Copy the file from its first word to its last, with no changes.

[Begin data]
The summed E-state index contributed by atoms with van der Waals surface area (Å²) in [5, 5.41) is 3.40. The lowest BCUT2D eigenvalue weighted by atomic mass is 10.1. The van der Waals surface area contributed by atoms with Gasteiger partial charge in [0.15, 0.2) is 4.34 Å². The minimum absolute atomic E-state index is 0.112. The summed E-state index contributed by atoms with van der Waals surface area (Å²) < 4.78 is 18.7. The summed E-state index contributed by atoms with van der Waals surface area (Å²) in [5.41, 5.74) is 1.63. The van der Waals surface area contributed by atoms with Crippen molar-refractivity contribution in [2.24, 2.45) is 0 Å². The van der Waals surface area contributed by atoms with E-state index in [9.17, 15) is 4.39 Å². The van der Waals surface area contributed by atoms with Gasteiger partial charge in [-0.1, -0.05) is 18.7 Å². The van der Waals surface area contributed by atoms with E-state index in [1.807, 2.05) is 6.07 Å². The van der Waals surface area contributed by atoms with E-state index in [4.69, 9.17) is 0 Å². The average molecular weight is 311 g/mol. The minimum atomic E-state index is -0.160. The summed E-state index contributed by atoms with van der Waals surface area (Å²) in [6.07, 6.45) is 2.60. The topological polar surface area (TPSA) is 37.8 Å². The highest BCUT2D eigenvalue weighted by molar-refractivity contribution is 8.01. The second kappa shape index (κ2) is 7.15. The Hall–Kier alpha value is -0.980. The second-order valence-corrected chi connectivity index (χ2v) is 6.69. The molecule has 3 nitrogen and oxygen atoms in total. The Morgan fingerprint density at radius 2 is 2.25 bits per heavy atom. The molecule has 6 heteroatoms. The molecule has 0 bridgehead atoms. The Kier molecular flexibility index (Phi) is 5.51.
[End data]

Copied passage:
The summed E-state index contributed by atoms with van der Waals surface area (Å²) in [5, 5.41) is 3.40. The lowest BCUT2D eigenvalue weighted by atomic mass is 10.1. The van der Waals surface area contributed by atoms with Gasteiger partial charge in [0.15, 0.2) is 4.34 Å². The minimum absolute atomic E-state index is 0.112. The summed E-state index contributed by atoms with van der Waals surface area (Å²) < 4.78 is 18.7. The summed E-state index contributed by atoms with van der Waals surface area (Å²) in [5.41, 5.74) is 1.63. The van der Waals surface area contributed by atoms with Crippen molar-refractivity contribution in [2.24, 2.45) is 0 Å². The van der Waals surface area contributed by atoms with E-state index in [9.17, 15) is 4.39 Å². The van der Waals surface area contributed by atoms with Gasteiger partial charge in [-0.1, -0.05) is 18.7 Å². The van der Waals surface area contributed by atoms with E-state index in [1.807, 2.05) is 6.07 Å². The van der Waals surface area contributed by atoms with E-state index in [4.69, 9.17) is 0 Å². The average molecular weight is 311 g/mol. The minimum atomic E-state index is -0.160. The summed E-state index contributed by atoms with van der Waals surface area (Å²) in [6.07, 6.45) is 2.60. The topological polar surface area (TPSA) is 37.8 Å². The highest BCUT2D eigenvalue weighted by molar-refractivity contribution is 8.01. The second kappa shape index (κ2) is 7.15. The Hall–Kier alpha value is -0.980. The second-order valence-corrected chi connectivity index (χ2v) is 6.69. The molecule has 3 nitrogen and oxygen atoms in total. The Morgan fingerprint density at radius 2 is 2.25 bits per heavy atom. The molecule has 6 heteroatoms. The molecule has 0 bridgehead atoms. The Kier molecular flexibility index (Phi) is 5.51.